Monday, 21 October 2013

Digger Smith mans the big guns in France

'Is little 'eart 'as burned
To get right out an' 'ave a go,
An' sock it into some base foe.

1029 Gunner Frederick Thomas Smith, son of Ernest Albert and Elizabeth Smith, enlisted on 27 April 1917, almost two years to the day after his father was killed at the Gallipoli landing. He was nearly 19 and it must have been with a heavy heart that his mother signed the consent form allowing him to go overseas on active service. He sailed from Sydney on 9 November 1917 on board HMAT Demosthenes, the only Coburg man to go with the 14th Reinforcements, 36th Australian Heavy Artillery Group (Siege Artillery Brigade).

The kangaroo mascot of the Siege Brigade, 36th Heavy Artillery Brigade, Royal Australian Artillery, wearing a cut down service dress jacket with the Brigade badge on the collar. The kangaroo was presented to the West Australian Section of the Siege Brigade and taken to England and France. He did not survive very long, being affected by the cold of the 1915-1916 winters and was always worried by dogs. The photograph bears the inscription 'The Siege Train Regimental Pet'.
Image courtesy AWM, Image A02440.

Frederick Smith arrived in France in February 1918 where he served with the 2nd Australian Siege Battery until the end of the war.

An 8 inch Howitzer of the 1st Australian Siege Battery (formerly 54th Battery, 36th (Australian) Brigade Royal Garrison Artillery), in action at Voormezeele in September 1917.
Image courtesy AWM, Image E00659.

When the war was over, Frederick Smith remained in England until November 1919, attached to the War Records Section, based in the AIF’s Administrative Headquarters in Horseferry Road, London. 

London, England. June 1919. War Diaries Subsection of the Australian War Records Section. Clerical staff complete duplicate and triplicate copies of war diaries of the AIF. The former is passed to the British Government and the latter is used as a working copy.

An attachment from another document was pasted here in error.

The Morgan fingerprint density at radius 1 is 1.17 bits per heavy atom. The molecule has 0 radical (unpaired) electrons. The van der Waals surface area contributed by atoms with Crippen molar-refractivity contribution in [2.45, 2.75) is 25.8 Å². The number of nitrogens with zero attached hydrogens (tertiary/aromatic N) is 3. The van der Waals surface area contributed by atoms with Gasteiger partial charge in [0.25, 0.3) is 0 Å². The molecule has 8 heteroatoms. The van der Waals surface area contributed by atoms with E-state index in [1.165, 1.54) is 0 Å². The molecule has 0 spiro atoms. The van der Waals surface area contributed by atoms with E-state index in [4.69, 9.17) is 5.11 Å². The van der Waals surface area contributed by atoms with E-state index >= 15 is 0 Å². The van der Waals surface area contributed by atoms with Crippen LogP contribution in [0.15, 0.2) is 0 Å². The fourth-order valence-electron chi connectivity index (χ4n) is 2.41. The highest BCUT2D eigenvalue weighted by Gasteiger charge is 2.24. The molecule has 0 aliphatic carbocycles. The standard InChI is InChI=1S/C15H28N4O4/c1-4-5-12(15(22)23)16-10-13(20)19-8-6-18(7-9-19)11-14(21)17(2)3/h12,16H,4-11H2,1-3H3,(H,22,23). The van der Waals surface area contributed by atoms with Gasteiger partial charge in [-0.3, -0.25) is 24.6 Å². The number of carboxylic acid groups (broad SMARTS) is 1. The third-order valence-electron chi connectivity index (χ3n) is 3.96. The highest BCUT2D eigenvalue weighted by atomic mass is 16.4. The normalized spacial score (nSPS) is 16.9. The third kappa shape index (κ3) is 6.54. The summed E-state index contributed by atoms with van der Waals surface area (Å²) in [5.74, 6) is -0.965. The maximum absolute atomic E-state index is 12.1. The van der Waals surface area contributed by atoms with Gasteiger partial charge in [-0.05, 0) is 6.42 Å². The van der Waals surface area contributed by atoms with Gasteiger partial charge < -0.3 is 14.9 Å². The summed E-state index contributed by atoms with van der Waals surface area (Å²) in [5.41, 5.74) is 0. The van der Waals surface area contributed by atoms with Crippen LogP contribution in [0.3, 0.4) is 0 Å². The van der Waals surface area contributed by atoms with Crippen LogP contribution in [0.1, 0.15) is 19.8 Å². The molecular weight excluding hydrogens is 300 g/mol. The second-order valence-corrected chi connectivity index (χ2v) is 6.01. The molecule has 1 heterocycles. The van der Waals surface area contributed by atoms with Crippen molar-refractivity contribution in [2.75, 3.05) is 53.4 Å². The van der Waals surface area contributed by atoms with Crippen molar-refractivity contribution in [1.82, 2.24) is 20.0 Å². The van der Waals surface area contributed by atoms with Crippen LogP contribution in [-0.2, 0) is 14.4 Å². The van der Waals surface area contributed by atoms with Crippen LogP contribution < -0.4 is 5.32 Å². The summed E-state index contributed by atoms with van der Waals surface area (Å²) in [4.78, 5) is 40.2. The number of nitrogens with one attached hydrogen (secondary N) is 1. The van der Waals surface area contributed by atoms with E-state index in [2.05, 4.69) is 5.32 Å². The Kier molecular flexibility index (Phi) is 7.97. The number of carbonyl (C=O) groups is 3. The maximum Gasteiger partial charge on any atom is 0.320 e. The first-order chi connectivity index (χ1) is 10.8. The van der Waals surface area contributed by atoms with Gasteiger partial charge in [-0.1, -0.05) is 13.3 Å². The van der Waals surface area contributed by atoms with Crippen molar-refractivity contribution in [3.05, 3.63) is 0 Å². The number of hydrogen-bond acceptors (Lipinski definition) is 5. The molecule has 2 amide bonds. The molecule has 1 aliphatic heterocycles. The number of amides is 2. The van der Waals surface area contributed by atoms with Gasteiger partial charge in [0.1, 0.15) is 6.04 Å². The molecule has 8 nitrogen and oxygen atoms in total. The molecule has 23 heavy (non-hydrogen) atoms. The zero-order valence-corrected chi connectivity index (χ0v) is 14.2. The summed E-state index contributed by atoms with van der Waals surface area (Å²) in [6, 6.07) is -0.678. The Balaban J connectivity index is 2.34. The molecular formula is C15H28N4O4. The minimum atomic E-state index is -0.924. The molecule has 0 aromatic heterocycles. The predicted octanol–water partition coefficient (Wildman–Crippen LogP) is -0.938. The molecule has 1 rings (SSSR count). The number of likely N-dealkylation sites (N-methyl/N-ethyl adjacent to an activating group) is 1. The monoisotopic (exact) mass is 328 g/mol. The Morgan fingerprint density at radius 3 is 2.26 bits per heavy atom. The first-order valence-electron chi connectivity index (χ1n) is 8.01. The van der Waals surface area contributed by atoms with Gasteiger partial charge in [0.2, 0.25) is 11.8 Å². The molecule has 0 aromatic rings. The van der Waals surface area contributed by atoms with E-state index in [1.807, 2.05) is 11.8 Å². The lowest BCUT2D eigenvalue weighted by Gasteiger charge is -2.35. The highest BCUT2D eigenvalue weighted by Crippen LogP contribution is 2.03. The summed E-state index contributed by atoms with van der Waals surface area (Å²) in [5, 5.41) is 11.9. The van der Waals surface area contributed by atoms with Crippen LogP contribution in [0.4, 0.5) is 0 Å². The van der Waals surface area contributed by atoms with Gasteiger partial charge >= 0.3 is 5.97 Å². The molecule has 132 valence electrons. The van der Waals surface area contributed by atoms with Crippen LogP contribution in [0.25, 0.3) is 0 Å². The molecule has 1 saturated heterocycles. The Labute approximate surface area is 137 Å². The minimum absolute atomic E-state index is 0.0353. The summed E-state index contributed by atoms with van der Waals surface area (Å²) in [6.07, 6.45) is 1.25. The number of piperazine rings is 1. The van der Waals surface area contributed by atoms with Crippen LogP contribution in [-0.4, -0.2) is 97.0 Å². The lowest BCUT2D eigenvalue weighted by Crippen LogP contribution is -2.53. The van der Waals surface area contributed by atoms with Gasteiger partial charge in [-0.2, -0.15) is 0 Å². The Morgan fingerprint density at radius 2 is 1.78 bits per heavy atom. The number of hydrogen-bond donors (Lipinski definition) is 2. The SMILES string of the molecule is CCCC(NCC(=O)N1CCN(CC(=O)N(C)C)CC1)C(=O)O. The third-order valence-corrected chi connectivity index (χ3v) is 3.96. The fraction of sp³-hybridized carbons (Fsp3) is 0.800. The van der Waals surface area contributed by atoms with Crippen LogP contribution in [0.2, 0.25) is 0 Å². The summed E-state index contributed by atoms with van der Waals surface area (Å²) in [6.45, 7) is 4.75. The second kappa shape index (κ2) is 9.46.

Image courtesy AWM. Image D00627.

All Australian soldiers would have been familiar with Horseferry Road, pictured here in November 1917.
Exterior of the AIF and War Chest Club in Horseferry Road. The pavement and the street are crowded with troops on leave. The building to the right was later occupied by the Australian War Records Section, which gathered material to form the collections of what became the Australian War Memorial.
Image courtesy AWM, Image C01839. 

The AIF Administrative Headquarters, the Australian War Records Section and the AIF and War Chest Club were located on Horseferry Road, London. You,  too, can take a walk down Horseferry Road as it was in 1917 by viewing this video.

‘A walk through Horseferry Road’. Courtesy AWM, F00065.

Frederick Smith returned to Australia on board the Ypiranga in November 1919 and was discharged from the AIF in March 1920. He returned to live at the family home, 62 O’Hea Street, Coburg. Before the war he had been a clerk, but on his return he became a builder. He married a local girl, Elsie Douglas Landells, great-granddaughter of Coburg pioneer Adam Landells and they had two children. He remained in the area, moving to Reynold’s Parade where he lived until his death at the Heidelberg Repatriation Hospital in September 1953 aged 55. 

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